Characterised by a fluttering in the chest, a suddenly high heart rate can make you feel as if your heart is galloping out of control. The medical term for a racing heart is supraventricular tachycardia. It happens when the heart receives extra electrical signals. A quicker than normal heartbeat can happen to anyone, even healthy children and babies. For most children, the experience does not indicate a life-threatening condition. Medication may be needed to alleviate the tachycardia, but sometimes children simply outgrow it.
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Heart rates depend upon age. Babies have the fastest heartbeat. A newborn's heart typically beats 120 to 140 times per minute. As babies grow and become older, their heart rates slow. Adolescents usually have a heart rate of 70 beats per minute when they're relaxed or resting. In general, any time a heart beats more than 200 times per minute it's beating faster than normal.
Running, jumping or other physical activities can lead to a racing heart. An unexpected event, such as sudden movement or a loud noise, can also trigger the heart to beat rapidly. These types of responses are referred to as sinus tachycardia. They are completely normal and should be expected. However, if your child's heart rate spikes when he's not exercising, excited or stressed, he may be experiencing abnormal tachycardia.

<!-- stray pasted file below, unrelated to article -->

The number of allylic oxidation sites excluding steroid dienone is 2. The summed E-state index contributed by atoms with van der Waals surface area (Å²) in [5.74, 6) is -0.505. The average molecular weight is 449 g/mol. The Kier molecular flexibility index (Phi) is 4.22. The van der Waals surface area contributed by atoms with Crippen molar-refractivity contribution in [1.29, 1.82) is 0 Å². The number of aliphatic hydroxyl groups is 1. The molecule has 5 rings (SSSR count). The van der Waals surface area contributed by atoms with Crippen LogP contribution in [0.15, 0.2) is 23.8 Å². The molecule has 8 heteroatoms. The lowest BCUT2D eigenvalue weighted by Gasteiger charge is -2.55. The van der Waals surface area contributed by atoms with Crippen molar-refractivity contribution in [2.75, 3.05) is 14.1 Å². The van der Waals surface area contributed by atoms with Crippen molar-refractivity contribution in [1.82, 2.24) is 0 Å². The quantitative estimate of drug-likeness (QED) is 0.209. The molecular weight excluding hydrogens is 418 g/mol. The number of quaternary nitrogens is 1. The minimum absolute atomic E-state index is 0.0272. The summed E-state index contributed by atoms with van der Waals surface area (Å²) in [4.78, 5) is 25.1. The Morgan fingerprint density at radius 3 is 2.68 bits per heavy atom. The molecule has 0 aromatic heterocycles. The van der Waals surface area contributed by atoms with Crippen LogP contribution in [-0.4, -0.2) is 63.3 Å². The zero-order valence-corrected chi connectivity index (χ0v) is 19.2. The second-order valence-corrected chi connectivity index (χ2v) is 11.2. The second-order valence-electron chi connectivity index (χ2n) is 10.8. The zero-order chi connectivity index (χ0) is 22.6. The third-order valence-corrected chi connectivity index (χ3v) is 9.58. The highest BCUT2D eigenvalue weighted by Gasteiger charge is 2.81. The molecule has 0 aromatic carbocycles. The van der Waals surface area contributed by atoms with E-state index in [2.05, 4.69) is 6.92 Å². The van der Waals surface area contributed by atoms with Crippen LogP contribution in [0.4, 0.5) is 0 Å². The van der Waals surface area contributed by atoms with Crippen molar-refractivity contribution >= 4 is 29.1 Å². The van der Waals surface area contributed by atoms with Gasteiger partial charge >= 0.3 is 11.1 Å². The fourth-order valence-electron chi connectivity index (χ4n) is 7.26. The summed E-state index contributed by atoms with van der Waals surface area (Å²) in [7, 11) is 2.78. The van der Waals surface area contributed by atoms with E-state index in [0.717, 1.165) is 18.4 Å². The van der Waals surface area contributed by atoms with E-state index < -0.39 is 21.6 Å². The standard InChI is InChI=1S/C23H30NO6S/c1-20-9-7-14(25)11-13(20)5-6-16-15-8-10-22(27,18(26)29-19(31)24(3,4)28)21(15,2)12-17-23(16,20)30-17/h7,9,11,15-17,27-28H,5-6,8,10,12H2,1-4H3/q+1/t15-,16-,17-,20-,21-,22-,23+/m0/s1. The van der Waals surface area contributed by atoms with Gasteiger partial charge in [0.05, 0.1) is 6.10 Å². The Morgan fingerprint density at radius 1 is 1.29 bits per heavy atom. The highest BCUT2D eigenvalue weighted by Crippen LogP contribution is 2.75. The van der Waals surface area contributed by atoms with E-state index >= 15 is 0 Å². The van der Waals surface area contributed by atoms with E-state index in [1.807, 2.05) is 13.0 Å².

If your child is old enough, she may tell you that her heart is jumping or that it feels strange. She may have trouble breathing, become lightheaded, dizzy or sweat. You may see her chest move up and down at a rapid rate. It's more difficult to tell if babies are experiencing tachycardia because their heart rates are normally fast. In some cases, their skin may look pale or feel cooler than normal. Other symptoms include fussiness when eating, difficulty falling asleep and irritability.
A racing heart may feel strange or uncomfortable to your child but it usually does not indicate a major concern. You can often help slow the heart rate by having your child rest quietly. If this doesn't work, instruct him to take a deep breath and push down on the same muscles he uses to have a bowel movement. If your child is too young to understand, have him blow on his hand or into one end of a straw while you pinch the other end closed. Ask him to blow for as long as he can. Heart rates can also be slowed by placing an icepack, bag of frozen food or wet washcloth on your child's face. Make sure to leave his nose uncovered.
If none of these treatments works or if your child's heart races on a regular basis, set up an appointment with her doctor. Keep track of your child's symptoms, how often she experiences a racing heart and what she's doing when it happens. Make note of how long it lasts and what helped the heart to slow back down. The more information you can give your doctor, the easier it will be to diagnose the cause of your child's tachycardia. Your doctor may schedule an EKG or recommend a specialist. Once a diagnosis is made, your child may be prescribed medication to help slow down her heart rate.
If your child's heart races for over 20 minutes or if he faints, take him to the emergency room for immediate care.
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